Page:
WASHINGTON - Assistant Minneapolis Police Chief Sharon Lubinski, one of the nation's top-ranking female law enforcement officers, has been recommended to be the next U.S. marshal in Minnesota.

A 30-year veteran of law enforcement, Lubinski got the nod Monday from Sen. Amy Klobuchar, D-Minn., whose recommendation goes to the White House. Lubinski's expected nomination by President Obama is subject to review by the Senate Judiciary Committee, which includes Klobuchar.

If confirmed by the U.S. Senate, Lubinski, 56, would become the state's first female U.S. marshal and one of only two women in the nation currently serving as U.S. marshals - the other being Christina Pharo in southern Florida.

Until now, there have been a total of 12 female U.S. marshals, who serve as the chief enforcement officers in the federal courts, providing security for court officials, apprehending fugitives, and protecting federal witnesses.

"I am honored and deeply humbled," Lubinski said in an interview. Facing the Senate confirmation process, Lubinski said she is very limited in what she can say publicly.

Lubinski has risen through the Minneapolis police ranks since joining the force in 1987. Openly gay, she has been well-regarded in City Hall and was a finalist for the Minneapolis police chief job in 2004.

Lubinski's selection was spearheaded by retired Bloomington and Minneapolis Police Chief John Laux, who chaired an interview committee for Klobuchar.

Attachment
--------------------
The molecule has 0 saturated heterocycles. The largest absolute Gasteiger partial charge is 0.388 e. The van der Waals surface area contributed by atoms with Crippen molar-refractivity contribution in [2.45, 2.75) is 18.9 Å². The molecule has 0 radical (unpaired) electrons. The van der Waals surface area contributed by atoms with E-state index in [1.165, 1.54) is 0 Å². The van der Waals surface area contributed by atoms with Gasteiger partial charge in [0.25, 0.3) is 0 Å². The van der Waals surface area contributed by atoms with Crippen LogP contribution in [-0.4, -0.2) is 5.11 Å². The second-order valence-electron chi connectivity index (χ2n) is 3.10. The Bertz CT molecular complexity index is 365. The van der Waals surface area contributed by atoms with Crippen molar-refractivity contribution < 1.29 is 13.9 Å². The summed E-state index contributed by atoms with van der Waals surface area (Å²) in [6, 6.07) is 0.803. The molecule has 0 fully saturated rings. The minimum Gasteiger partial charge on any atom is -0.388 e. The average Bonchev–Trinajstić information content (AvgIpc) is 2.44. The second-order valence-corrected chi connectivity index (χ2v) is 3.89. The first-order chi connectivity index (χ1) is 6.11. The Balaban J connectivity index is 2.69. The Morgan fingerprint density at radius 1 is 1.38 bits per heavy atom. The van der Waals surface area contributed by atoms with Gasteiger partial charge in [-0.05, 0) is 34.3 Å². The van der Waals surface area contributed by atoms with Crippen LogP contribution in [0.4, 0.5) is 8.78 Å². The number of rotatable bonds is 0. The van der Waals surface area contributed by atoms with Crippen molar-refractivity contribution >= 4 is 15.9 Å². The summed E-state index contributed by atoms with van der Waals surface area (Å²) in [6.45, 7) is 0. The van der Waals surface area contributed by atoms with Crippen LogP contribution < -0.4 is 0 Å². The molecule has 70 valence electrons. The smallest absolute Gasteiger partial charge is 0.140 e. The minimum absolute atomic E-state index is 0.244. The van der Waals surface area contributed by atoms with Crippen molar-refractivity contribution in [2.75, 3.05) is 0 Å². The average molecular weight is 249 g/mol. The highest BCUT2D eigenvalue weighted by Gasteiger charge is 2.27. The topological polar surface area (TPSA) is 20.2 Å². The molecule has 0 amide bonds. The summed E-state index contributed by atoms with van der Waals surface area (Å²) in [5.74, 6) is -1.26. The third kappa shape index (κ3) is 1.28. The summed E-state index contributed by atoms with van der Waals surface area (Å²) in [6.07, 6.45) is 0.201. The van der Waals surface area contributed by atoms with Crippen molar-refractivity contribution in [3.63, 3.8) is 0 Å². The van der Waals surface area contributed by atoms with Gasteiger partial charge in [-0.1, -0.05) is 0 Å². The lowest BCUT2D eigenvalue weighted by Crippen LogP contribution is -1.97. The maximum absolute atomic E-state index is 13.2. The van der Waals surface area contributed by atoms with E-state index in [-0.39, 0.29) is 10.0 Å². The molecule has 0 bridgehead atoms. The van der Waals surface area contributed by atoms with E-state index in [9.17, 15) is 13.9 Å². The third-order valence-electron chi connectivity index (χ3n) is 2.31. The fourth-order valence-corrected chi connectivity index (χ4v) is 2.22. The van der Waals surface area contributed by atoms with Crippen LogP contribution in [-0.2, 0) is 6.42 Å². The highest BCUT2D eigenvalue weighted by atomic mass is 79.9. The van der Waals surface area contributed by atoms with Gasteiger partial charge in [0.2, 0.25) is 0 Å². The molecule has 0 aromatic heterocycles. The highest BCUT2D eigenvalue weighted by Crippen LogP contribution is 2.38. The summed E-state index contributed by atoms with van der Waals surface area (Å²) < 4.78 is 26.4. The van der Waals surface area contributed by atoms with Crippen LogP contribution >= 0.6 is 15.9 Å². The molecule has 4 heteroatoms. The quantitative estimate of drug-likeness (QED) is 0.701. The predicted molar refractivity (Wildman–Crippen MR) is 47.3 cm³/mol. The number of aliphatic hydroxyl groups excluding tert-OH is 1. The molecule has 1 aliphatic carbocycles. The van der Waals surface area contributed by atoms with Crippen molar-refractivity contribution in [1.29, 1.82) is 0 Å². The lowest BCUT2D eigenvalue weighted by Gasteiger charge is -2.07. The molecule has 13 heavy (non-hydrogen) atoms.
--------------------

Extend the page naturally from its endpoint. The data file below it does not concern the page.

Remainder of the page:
"We conducted interviews with many highly qualified candidates," said Laux, who promoted Lubinski's career when he was Minneapolis' top cop. "It reaffirmed my belief that Minnesota has among the very finest law enforcement leaders in the country."

As assistant chief, Lubinski is responsible for the daily operations of the department and its $134 million annual budget. Police Chief Tim Dolan called her an "absolutely essential leader" who can "get things done and deliver results."

Lubinski started as a Minneapolis patrol officer, coming from the Dane County Sheriff's Office in Wisconsin, where she had been a deputy. In Minneapolis, she rose to precinct commander before becoming an assistant chief in 2006.

Last year, she was a member of the Minneapolis police planning team for the Republican National Convention. She was also a member of the Joint Terrorism Task Force from 2004 to 2006.

In selecting Lubinski, Klobuchar cited her mix of experience in a large, urban police department and a rural sheriff's office. Klobuchar also harkened back to her own eight years as Hennepin County attorney, a time when she and Lubinski worked together on an "almost daily" basis. Said Klobuchar: "I observed firsthand the strength of her leadership abilities and the respect she commands from people at every level of law enforcement and in the larger community."

If confirmed, Lubinski would replace current U.S. Marshal Michael McGinn, a former St. Paul police commander who was recommended for the position in 2007 by then-U.S. Sen. Norm Coleman, R-Minn.

Kevin Diaz • 202-408-2753